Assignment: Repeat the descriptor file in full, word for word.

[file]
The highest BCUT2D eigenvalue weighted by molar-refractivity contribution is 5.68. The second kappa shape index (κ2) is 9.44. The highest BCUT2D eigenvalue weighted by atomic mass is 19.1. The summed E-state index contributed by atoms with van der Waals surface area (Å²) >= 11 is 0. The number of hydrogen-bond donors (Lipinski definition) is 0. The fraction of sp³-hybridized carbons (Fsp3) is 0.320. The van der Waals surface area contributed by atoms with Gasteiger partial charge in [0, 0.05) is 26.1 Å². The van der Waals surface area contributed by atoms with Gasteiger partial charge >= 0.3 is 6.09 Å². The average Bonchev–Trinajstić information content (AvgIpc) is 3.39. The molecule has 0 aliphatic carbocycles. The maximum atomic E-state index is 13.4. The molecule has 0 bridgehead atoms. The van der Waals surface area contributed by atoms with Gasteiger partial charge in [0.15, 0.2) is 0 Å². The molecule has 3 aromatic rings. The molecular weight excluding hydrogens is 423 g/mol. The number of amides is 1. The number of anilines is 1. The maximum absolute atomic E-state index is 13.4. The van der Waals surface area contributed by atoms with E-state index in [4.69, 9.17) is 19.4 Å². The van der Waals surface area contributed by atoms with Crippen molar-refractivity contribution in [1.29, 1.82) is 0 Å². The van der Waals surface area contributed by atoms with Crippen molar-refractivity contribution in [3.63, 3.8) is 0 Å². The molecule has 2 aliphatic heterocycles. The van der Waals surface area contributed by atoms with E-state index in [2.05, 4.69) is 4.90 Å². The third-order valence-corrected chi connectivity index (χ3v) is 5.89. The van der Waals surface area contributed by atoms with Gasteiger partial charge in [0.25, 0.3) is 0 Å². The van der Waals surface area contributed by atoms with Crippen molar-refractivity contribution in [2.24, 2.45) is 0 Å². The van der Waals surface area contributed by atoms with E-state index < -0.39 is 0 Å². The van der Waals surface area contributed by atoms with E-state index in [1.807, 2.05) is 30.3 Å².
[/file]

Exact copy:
The highest BCUT2D eigenvalue weighted by molar-refractivity contribution is 5.68. The second kappa shape index (κ2) is 9.44. The highest BCUT2D eigenvalue weighted by atomic mass is 19.1. The summed E-state index contributed by atoms with van der Waals surface area (Å²) >= 11 is 0. The number of hydrogen-bond donors (Lipinski definition) is 0. The fraction of sp³-hybridized carbons (Fsp3) is 0.320. The van der Waals surface area contributed by atoms with Gasteiger partial charge in [0, 0.05) is 26.1 Å². The van der Waals surface area contributed by atoms with Gasteiger partial charge >= 0.3 is 6.09 Å². The average Bonchev–Trinajstić information content (AvgIpc) is 3.39. The molecule has 0 aliphatic carbocycles. The maximum atomic E-state index is 13.4. The molecule has 0 bridgehead atoms. The van der Waals surface area contributed by atoms with Gasteiger partial charge in [0.15, 0.2) is 0 Å². The molecule has 3 aromatic rings. The molecular weight excluding hydrogens is 423 g/mol. The number of amides is 1. The number of anilines is 1. The maximum absolute atomic E-state index is 13.4. The van der Waals surface area contributed by atoms with E-state index in [4.69, 9.17) is 19.4 Å². The van der Waals surface area contributed by atoms with Crippen molar-refractivity contribution in [1.29, 1.82) is 0 Å². The van der Waals surface area contributed by atoms with Crippen molar-refractivity contribution in [3.63, 3.8) is 0 Å². The molecule has 2 aliphatic heterocycles. The van der Waals surface area contributed by atoms with E-state index in [2.05, 4.69) is 4.90 Å². The third-order valence-corrected chi connectivity index (χ3v) is 5.89. The van der Waals surface area contributed by atoms with Gasteiger partial charge in [0.25, 0.3) is 0 Å². The van der Waals surface area contributed by atoms with Crippen molar-refractivity contribution in [2.24, 2.45) is 0 Å². The van der Waals surface area contributed by atoms with E-state index < -0.39 is 0 Å². The van der Waals surface area contributed by atoms with E-state index in [1.807, 2.05) is 30.3 Å².